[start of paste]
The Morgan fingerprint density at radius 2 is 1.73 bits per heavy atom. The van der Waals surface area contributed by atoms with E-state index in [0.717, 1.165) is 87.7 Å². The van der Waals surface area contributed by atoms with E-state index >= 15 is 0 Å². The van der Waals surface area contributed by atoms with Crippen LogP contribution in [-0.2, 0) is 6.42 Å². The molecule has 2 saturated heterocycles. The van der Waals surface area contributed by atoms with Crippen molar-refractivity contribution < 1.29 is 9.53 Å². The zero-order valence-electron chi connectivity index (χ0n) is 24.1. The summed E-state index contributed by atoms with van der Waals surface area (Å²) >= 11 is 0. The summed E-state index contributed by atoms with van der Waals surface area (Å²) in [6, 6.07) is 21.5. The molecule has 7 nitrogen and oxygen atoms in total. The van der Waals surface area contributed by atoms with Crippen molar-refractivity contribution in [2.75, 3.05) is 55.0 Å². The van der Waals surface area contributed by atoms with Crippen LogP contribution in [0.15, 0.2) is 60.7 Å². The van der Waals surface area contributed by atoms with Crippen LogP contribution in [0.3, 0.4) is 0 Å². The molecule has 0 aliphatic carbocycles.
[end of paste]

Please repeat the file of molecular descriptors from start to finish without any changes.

The Morgan fingerprint density at radius 2 is 1.73 bits per heavy atom. The van der Waals surface area contributed by atoms with E-state index in [0.717, 1.165) is 87.7 Å². The van der Waals surface area contributed by atoms with E-state index >= 15 is 0 Å². The van der Waals surface area contributed by atoms with Crippen LogP contribution in [-0.2, 0) is 6.42 Å². The molecule has 2 saturated heterocycles. The van der Waals surface area contributed by atoms with Crippen molar-refractivity contribution < 1.29 is 9.53 Å². The zero-order valence-electron chi connectivity index (χ0n) is 24.1. The summed E-state index contributed by atoms with van der Waals surface area (Å²) >= 11 is 0. The summed E-state index contributed by atoms with van der Waals surface area (Å²) in [6, 6.07) is 21.5. The molecule has 7 nitrogen and oxygen atoms in total. The van der Waals surface area contributed by atoms with Crippen molar-refractivity contribution in [2.75, 3.05) is 55.0 Å². The van der Waals surface area contributed by atoms with Crippen LogP contribution in [0.15, 0.2) is 60.7 Å². The van der Waals surface area contributed by atoms with Crippen LogP contribution in [0.3, 0.4) is 0 Å². The molecule has 0 aliphatic carbocycles.